Spotify has defended its business model following the decision by Taylor Swift's label Big Machine to pull all of the singer's work from the streaming platform.
Swift, whose newest album "1989" is currently topping the charts, withdrew all of her previous work from Spotify last week. No official reason has yet been given for the removal, but Swift herself spoke out against "free music" in an op-ed piece for the Wall Street Journal back in July.
Spotify however has responded by outlining the contributions it has made to the music industry on a blog post by CEO Daniel Ek.
Ek starts by agreeing with Swift's assertions that music shouldn't be free by saying that "artists deserve to be paid for it". Ek backs up his support by highlighting the fact that Spotify has already paid $2 billion to music labels, with half of that coming in the last year alone.
Ek says that Spotify is competing and winning against piracy, and while labels and some artists may complain about the size of their royalty payments, Ek says this is money that they probably wouldn't have made.
"... that’s two billion dollars’ worth of listening that would have happened with zero or little compensation to artists and songwriters through piracy or practically equivalent services if there was no Spotify," writes Ek.
Ek also highlights the increasing number of paid subscribers that Spotify now has, 12.5 million users who have chosen to pay, to counter claims that the free ad-supported plan does not lead to revenue for artists.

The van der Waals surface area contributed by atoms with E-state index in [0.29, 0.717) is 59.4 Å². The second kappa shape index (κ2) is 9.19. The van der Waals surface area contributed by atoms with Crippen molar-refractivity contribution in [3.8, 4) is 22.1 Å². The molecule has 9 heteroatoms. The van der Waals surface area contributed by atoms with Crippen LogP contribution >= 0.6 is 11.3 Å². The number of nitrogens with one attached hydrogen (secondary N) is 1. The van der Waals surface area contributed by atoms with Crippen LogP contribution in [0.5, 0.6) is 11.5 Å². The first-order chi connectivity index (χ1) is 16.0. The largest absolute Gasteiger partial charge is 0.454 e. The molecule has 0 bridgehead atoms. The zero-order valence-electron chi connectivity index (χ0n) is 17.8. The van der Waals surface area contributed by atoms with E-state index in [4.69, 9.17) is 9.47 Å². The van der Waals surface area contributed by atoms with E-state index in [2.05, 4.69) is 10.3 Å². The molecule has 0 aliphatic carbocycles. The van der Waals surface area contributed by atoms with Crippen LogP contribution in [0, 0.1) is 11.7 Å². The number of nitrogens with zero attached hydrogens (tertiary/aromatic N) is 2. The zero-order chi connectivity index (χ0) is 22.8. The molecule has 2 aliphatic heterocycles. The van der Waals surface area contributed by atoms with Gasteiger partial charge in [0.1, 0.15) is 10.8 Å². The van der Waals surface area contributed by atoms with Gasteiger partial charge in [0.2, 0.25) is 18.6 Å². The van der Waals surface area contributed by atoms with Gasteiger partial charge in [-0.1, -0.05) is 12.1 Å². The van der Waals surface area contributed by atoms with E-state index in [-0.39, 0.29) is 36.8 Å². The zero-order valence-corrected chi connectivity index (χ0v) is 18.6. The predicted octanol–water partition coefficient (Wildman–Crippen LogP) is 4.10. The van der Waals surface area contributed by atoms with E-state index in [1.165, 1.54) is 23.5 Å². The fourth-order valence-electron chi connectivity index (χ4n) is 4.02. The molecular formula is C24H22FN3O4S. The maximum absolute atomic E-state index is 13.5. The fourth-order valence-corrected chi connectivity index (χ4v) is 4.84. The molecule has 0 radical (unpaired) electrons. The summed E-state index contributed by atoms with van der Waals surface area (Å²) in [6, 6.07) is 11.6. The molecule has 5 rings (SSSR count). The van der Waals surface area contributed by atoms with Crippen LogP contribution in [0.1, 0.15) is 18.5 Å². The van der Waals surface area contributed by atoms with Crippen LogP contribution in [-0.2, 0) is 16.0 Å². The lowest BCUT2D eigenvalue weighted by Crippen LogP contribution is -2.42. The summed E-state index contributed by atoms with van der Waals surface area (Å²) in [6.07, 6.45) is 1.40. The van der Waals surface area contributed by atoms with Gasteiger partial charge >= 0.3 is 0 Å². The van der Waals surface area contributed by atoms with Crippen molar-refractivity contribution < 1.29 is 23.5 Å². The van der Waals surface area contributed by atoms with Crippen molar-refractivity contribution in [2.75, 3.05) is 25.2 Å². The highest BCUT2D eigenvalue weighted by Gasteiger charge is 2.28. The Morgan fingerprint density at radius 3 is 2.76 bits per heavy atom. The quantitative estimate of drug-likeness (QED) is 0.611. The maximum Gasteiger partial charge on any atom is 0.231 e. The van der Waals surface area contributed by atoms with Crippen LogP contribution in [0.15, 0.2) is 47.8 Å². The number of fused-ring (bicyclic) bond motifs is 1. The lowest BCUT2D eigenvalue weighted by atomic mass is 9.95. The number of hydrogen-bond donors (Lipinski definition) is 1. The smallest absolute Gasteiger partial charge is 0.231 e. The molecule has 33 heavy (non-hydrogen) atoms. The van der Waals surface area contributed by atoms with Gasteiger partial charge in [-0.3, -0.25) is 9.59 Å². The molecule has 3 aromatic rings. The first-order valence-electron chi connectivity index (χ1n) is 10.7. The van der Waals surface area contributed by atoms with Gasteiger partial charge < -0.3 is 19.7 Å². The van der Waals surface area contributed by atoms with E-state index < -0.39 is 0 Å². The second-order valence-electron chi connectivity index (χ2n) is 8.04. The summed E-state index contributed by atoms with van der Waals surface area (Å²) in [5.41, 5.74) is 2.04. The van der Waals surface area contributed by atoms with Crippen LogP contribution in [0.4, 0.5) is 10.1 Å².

In fact, top artists like Taylor Swift receive on average $6 million per year from Spotify, Ek reveals.
Ek says that instead of comparing Spotify to other digital platforms, and accusing the service of cannibalising other legal options, Spotify should be compared to radio and other promotional platforms. Ek says that a top song on Spotify may get 500,000 ad-based listens, which may not pay out as much as 500,000 iTunes purchases, but it is equivalent to the number of listens that occur for the song on a popular radio station, listens which do not generate any revenue for the artist. The promotional effects of Spotify, says Ek, is also helping artists like Ed Sheeran and Ariana Grande to generate record sales.
Ek concludes by saying that Spotify is good for everyone involved. "We're not just streaming, we’re mainstreaming now, and that's good for music makers and music lovers around the world," says Ek.